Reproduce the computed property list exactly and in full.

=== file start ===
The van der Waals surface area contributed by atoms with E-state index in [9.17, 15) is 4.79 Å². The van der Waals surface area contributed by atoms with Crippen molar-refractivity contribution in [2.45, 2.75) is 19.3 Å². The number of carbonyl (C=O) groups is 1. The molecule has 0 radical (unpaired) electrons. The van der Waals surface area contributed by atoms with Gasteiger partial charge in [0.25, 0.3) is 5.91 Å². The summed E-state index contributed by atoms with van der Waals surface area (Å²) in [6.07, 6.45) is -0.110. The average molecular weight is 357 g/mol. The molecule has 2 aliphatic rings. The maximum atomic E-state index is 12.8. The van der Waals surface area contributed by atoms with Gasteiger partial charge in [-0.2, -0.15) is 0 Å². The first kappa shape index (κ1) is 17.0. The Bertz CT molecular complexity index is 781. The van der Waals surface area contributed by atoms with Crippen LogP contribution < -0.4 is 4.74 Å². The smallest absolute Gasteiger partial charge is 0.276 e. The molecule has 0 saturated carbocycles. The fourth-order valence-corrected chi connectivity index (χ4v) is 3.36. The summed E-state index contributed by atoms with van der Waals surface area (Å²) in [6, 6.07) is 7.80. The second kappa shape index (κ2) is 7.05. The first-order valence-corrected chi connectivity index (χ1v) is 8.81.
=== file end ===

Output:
The van der Waals surface area contributed by atoms with E-state index in [9.17, 15) is 4.79 Å². The van der Waals surface area contributed by atoms with Crippen molar-refractivity contribution in [2.45, 2.75) is 19.3 Å². The number of carbonyl (C=O) groups is 1. The molecule has 0 radical (unpaired) electrons. The van der Waals surface area contributed by atoms with Gasteiger partial charge in [0.25, 0.3) is 5.91 Å². The summed E-state index contributed by atoms with van der Waals surface area (Å²) in [6.07, 6.45) is -0.110. The average molecular weight is 357 g/mol. The molecule has 2 aliphatic rings. The maximum atomic E-state index is 12.8. The van der Waals surface area contributed by atoms with Gasteiger partial charge in [-0.2, -0.15) is 0 Å². The first kappa shape index (κ1) is 17.0. The Bertz CT molecular complexity index is 781. The van der Waals surface area contributed by atoms with Crippen LogP contribution < -0.4 is 4.74 Å². The smallest absolute Gasteiger partial charge is 0.276 e. The molecule has 0 saturated carbocycles. The fourth-order valence-corrected chi connectivity index (χ4v) is 3.36. The summed E-state index contributed by atoms with van der Waals surface area (Å²) in [6, 6.07) is 7.80. The second kappa shape index (κ2) is 7.05. The first-order valence-corrected chi connectivity index (χ1v) is 8.81.